By Michael E. Miller
By Ryan Yousefi
By Kyle Munzenrieder
By Sabrina Rodriguez
By Michael E. Miller
By Carlos Suarez De Jesus
By Luther Campbell
By Kyle Munzenrieder
"What makes people so entrepreneurial in Miami is they have no other options," says Luz Gomez, program director of ACCIN USA's local office. ACCIóN, the largest business microlender in the nation, opened a branch in East Little Havana this past April (with a second outpost in Little Haiti) after conducting a survey that estimated Miami has about 77,000 self-employed people, almost 90 percent of whom cannot obtain loans through traditional banks. ACCIN figured that fewer than one percent of these self-starters were being served by local lenders. "People would always say, 'Why aren't you in Miami?'" recalls Gomez. "So we finally came."
They came at the urging of the Coral Gables Congregational Church and the Annie E. Casey Foundation, both of which chipped in for the survey. As ACCIN was interviewing local businesses, an aide to Mayor Manny Diaz heard about it. Diaz incorporated ACCIóN into his antipoverty initiatives, announced in September 2002.
ACCIóN is an international nonprofit organization that provides credit to small-business operators who don't have access to conventional financial institutions. Begun in 1961 as a volunteer student organization in Caracas, Venezuela, ACCIóN has expanded to become the largest microlender in the Americas, with recent expansion into sub-Saharan Africa. Its fundamental principles are based on those of Muhammad Yunus, who founded the Grameen Bank in the Seventies to help poor Bangladeshi women become self-sufficient entrepreneurs by lending them small amounts of money, thus increasing wealth at the lowest economic rungs of society.
Twelve years ago ACCIóN imported the concept to the U.S. and has since lent more than $67 million to about 8500 small businesses in more than 30 cities; the loans range from $500 to $25,000. (Money for the loans comes from the financial pool of the national organization.) Miami is its newest franchise. "We're pretty amazed at the need here," Gomez continues. "We projected closing about 60 loans the first year, but we got 600 calls in a week. In just five months we've closed 75 loans totaling about half a million dollars. It speaks to a need out there. It speaks to the real entrepreneurial nature of Miami. We figured to lend out about three million in three years, but we'll have to revise that."
The Coral Gables Congregational Church gave ACCIóN $300,000 for start-up and operational costs, the City of Miami contributed $200,000, and two foundations and a couple of banks threw in nearly half a million dollars. (The hefty donation from the Coral Gables church is in keeping with its activist agenda. "We're committed to social justice and wanted to do more than just speak about it," says church vice president Paul Hunt. "Oftentimes people just need a little help over a barrier. Many of these [loan recipients] are great candidates to become future leaders in their communities.")
Mayor Diaz's public-relations machine gave the nonprofit a big promotional boost when it opened its Miami offices this past spring; that generated initial buzz in local Spanish-language media. Later ACCIóN conducted limited campaigns on Spanish and Haitian radio stations. Gomez notes that recently merchants in Little Haiti have been coming in, looking for tiny loans of less than $1000. She says the city is also planning to send notices to all occupational-license holders in the city, letting them know about the program.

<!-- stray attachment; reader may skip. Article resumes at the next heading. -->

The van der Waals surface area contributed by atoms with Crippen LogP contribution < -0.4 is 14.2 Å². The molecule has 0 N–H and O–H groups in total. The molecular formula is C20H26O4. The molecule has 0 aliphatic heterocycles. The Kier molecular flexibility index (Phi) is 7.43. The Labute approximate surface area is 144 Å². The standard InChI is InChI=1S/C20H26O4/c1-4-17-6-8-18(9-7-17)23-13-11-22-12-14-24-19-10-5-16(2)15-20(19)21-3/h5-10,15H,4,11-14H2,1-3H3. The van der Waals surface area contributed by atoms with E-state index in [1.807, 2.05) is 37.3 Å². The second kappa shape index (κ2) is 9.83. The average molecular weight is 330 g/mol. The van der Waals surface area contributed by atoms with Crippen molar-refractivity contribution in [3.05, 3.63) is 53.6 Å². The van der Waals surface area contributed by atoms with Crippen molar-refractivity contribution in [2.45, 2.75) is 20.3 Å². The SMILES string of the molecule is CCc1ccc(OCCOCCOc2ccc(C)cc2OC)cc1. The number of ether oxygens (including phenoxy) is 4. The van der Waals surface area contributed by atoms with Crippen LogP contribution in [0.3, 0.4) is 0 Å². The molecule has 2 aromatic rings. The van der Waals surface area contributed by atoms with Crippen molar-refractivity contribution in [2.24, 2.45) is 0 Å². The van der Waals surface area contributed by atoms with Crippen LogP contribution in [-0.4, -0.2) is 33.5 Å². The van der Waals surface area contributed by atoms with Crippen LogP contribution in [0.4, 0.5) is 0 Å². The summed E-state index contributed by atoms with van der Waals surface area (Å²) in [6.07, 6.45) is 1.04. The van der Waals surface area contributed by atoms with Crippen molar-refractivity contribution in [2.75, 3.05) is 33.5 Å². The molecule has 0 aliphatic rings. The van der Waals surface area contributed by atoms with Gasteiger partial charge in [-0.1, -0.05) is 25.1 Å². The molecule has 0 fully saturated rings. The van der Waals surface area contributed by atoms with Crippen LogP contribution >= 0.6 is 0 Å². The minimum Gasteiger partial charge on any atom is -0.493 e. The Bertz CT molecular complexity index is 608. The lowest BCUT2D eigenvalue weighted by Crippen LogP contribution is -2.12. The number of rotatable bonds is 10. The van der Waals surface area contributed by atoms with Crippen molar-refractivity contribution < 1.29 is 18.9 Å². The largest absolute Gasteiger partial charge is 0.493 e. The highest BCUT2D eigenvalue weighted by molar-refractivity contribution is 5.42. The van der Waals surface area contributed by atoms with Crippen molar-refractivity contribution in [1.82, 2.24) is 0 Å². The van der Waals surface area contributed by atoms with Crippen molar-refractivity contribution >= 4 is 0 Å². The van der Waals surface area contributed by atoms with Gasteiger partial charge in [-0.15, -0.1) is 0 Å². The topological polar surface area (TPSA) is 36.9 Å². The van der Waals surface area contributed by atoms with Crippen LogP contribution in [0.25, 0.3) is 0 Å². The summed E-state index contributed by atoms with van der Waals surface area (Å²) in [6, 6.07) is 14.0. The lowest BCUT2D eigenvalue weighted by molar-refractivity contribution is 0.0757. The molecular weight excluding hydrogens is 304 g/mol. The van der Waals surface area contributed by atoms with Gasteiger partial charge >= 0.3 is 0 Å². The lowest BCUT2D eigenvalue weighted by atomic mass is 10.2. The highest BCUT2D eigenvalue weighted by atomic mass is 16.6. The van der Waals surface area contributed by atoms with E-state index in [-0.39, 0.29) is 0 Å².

The businesses range from corner markets to roadside fruit stands to food made and sold directly from homes. Some are start-ups while others existed previously. Thus far the average loan is about $6500, and most applicants come from within the City of Miami. Eventually, though, ACCIóN hopes to spread throughout the county. "Our current clientele is about 65 percent Hispanic, 10 to 15 percent Haitian, and the rest African American or Anglo," Gomez reports. "In Miami there are a lot more small contractors. We also see a lot more import-export businesses here, and landscapers, delis, seamstresses, and mobile car detailers. Folks tend not to go into banks, and when they do, often they can't get credit. In the loan process we consider qualitative factors like the story of the person, their business acumen. A lot of times on paper they don't look like they have the experience but they do informally, or they did in their home countries."
Gomez asserts that owners of small businesses, when properly educated and prepared, are often better investment prospects than the big spenders. And over time a small business can go back for two or three more loans, increasing revenues and profits to the point where they can qualify for major loans. "The bankers are amazed because they consider our clients high-risk," says Gomez. "I think it's the personal relationship. The idea is to build up credit and mainstream them."
One of those clients is Guido Arroyo, who moved his wife, four children, and a daughter-in-law to Miami from Bolivia a little more than a year ago. He'd owned businesses in the past, but like many immigrants found his experience didn't count for much in the United States. Arroyo's last venture in Bolivia was a bakery, and he'd hoped to start one here but didn't have the capital or credit. So he and his wife began simply, making beef and chicken empanadas in their home. "We make very special empanadas," he cheerfully boasts. "Good quality. Very, very delicious." They sold their pastries where they could -- street festivals and local restaurants. "We wanted to start a business in a store but it was too hard," he recounts. "You had to get approvals from so many places, and you have to pay so much [in start-up costs]."